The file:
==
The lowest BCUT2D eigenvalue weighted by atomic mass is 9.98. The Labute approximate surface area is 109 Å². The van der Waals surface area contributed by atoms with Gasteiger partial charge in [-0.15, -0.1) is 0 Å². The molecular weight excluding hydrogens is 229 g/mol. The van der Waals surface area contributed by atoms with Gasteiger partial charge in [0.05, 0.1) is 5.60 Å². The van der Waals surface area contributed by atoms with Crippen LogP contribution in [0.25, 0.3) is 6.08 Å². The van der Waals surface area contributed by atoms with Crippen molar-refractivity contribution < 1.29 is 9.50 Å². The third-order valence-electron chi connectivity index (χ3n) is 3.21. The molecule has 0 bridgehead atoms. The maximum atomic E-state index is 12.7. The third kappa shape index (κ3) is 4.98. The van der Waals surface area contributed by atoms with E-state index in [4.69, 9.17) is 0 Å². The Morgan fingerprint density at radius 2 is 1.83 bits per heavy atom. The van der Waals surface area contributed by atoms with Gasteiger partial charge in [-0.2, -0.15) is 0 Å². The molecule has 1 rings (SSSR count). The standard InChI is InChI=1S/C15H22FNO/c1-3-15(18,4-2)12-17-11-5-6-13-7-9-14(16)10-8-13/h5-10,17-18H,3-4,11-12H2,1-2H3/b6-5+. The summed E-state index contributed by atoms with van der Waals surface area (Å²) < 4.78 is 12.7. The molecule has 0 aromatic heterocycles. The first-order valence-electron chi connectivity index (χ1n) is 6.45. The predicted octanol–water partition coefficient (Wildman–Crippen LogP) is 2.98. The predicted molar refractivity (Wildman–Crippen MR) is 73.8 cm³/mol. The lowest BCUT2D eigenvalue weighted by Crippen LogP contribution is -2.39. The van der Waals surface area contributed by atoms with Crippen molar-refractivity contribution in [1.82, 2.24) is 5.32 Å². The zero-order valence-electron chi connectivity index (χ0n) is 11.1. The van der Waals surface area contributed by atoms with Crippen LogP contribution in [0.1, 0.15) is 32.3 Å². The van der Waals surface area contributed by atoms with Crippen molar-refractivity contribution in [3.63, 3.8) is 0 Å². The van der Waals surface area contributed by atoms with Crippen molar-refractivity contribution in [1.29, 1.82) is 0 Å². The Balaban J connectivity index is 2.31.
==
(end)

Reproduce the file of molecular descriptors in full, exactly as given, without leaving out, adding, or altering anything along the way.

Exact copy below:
The lowest BCUT2D eigenvalue weighted by atomic mass is 9.98. The Labute approximate surface area is 109 Å². The van der Waals surface area contributed by atoms with Gasteiger partial charge in [-0.15, -0.1) is 0 Å². The molecular weight excluding hydrogens is 229 g/mol. The van der Waals surface area contributed by atoms with Gasteiger partial charge in [0.05, 0.1) is 5.60 Å². The van der Waals surface area contributed by atoms with Crippen LogP contribution in [0.25, 0.3) is 6.08 Å². The van der Waals surface area contributed by atoms with Crippen molar-refractivity contribution < 1.29 is 9.50 Å². The third-order valence-electron chi connectivity index (χ3n) is 3.21. The molecule has 0 bridgehead atoms. The maximum atomic E-state index is 12.7. The third kappa shape index (κ3) is 4.98. The van der Waals surface area contributed by atoms with E-state index in [4.69, 9.17) is 0 Å². The Morgan fingerprint density at radius 2 is 1.83 bits per heavy atom. The van der Waals surface area contributed by atoms with Gasteiger partial charge in [-0.2, -0.15) is 0 Å². The molecule has 1 rings (SSSR count). The standard InChI is InChI=1S/C15H22FNO/c1-3-15(18,4-2)12-17-11-5-6-13-7-9-14(16)10-8-13/h5-10,17-18H,3-4,11-12H2,1-2H3/b6-5+. The summed E-state index contributed by atoms with van der Waals surface area (Å²) < 4.78 is 12.7. The molecule has 0 aromatic heterocycles. The first-order valence-electron chi connectivity index (χ1n) is 6.45. The predicted octanol–water partition coefficient (Wildman–Crippen LogP) is 2.98. The predicted molar refractivity (Wildman–Crippen MR) is 73.8 cm³/mol. The lowest BCUT2D eigenvalue weighted by Crippen LogP contribution is -2.39. The van der Waals surface area contributed by atoms with Crippen molar-refractivity contribution in [1.82, 2.24) is 5.32 Å². The zero-order valence-electron chi connectivity index (χ0n) is 11.1. The van der Waals surface area contributed by atoms with Crippen LogP contribution in [0.1, 0.15) is 32.3 Å². The van der Waals surface area contributed by atoms with Crippen molar-refractivity contribution in [3.63, 3.8) is 0 Å². The van der Waals surface area contributed by atoms with Crippen molar-refractivity contribution in [1.29, 1.82) is 0 Å². The Balaban J connectivity index is 2.31.